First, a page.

Charles Bessey, the founder of the Ada Hayden Herbarium, added approximately 1500 fungal specimens to the herbarium's holdings. Bessey's first student was J. C. Arthur, who eventually became the leading authority on the rust fungi. His early work on fungi increased the holdings of the herbarium. L. H. Pammel and his students, including George W. Carver, continued to build the mycological collection. Pammel himself added approximately 7,500 specimens. In 1916, Irving E. Melhus was hired as Iowa State's first plant pathologist. Two years later, Joseph C. Gilman joined Melhus as a mycologist and plant pathologist.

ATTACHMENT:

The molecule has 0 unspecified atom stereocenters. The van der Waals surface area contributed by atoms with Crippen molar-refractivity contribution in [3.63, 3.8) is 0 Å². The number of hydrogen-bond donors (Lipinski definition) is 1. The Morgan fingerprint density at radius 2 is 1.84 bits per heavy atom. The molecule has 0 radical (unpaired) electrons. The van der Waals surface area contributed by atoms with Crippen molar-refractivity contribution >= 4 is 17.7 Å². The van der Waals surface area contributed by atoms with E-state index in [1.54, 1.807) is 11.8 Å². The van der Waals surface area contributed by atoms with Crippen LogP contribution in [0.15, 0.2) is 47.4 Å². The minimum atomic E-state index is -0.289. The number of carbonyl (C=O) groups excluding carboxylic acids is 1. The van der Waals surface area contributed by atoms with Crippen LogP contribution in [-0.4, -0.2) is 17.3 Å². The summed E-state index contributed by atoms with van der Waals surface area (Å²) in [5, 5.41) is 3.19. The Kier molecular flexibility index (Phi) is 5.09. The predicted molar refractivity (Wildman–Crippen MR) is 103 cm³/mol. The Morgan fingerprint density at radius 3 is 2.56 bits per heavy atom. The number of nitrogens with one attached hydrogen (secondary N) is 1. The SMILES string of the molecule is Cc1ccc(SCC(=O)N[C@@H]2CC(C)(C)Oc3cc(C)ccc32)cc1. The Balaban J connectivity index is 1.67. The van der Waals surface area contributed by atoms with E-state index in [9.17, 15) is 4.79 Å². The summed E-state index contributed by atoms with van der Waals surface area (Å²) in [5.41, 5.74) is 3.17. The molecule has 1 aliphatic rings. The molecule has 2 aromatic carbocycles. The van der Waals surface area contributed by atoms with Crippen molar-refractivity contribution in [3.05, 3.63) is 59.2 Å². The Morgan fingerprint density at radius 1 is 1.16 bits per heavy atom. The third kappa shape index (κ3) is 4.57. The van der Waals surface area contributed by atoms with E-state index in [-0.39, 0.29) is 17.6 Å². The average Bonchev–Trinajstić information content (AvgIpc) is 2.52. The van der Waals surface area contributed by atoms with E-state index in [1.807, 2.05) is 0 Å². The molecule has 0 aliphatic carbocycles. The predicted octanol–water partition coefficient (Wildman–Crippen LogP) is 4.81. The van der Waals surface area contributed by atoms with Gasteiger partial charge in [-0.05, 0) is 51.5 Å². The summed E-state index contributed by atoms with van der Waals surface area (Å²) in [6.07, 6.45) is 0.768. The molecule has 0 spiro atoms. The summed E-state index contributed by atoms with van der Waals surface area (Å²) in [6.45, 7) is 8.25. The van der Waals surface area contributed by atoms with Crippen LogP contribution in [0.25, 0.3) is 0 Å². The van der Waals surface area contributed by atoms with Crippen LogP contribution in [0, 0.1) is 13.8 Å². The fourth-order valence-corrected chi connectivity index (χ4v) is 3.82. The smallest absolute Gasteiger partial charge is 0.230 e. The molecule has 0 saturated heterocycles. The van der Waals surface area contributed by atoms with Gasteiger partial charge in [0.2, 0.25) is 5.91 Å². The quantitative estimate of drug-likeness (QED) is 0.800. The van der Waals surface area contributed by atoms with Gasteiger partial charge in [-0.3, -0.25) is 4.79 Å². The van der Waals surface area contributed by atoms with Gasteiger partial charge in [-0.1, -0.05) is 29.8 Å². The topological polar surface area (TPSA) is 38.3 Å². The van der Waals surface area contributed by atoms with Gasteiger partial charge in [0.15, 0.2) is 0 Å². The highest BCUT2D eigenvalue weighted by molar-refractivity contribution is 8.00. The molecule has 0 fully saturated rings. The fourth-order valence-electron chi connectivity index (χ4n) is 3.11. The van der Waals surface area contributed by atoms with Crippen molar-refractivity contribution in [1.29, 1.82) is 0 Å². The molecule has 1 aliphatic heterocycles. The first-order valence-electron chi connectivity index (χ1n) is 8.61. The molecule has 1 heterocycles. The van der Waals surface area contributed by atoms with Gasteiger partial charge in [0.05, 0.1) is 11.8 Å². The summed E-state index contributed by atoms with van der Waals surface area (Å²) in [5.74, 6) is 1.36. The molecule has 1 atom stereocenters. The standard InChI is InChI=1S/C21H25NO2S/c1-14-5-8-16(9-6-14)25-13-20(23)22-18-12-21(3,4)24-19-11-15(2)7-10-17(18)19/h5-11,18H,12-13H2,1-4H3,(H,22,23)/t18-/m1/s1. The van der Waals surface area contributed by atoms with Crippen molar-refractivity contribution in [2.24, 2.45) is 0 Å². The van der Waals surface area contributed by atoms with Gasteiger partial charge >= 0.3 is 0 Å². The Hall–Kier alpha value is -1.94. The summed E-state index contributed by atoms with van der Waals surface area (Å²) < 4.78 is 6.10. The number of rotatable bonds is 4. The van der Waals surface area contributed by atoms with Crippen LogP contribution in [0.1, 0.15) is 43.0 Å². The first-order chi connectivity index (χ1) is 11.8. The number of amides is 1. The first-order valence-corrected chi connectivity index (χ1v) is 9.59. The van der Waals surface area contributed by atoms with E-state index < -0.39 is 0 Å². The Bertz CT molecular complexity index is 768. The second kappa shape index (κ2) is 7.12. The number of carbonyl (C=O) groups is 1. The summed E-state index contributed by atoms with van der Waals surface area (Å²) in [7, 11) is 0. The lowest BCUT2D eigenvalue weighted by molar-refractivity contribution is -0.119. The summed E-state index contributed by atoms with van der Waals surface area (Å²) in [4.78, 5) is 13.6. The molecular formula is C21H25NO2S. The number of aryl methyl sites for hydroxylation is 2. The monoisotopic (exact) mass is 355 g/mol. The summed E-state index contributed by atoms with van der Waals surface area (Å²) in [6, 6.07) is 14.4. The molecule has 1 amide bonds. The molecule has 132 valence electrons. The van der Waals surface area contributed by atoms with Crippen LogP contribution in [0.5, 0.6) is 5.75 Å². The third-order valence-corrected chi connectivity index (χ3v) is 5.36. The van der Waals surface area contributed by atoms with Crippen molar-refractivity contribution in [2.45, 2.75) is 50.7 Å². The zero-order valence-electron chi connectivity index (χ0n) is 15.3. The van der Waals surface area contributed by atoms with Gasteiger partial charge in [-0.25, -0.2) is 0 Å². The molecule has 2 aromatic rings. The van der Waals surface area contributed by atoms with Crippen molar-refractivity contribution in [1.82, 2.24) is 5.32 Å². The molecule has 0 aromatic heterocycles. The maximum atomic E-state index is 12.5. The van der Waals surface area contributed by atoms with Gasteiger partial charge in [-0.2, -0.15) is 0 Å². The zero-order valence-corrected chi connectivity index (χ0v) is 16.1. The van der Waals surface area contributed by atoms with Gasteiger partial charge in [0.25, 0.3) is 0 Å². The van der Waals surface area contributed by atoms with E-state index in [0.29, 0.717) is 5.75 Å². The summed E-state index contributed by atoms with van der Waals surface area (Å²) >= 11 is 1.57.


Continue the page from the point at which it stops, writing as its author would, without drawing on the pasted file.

Subsequent studies of plant diseases, continued through the work of
Lois H. Tiffany, who added numerous specimens from Iowa State parks
and preserves. Dr. Tiffany is also responsible for the placement here
of the prestigious University of Iowa Mycological Herbarium when it
was decided that the collection could no longer be housed at Iowa
City. This collection contains the specimens of George Martin, Thomas
H. Macbride, and A. P. Morgan, and is rich in type specimens.
Currently the mycological collection contains an estimated 25,000
packeted and boxed specimens and numerous bound exsiccatae.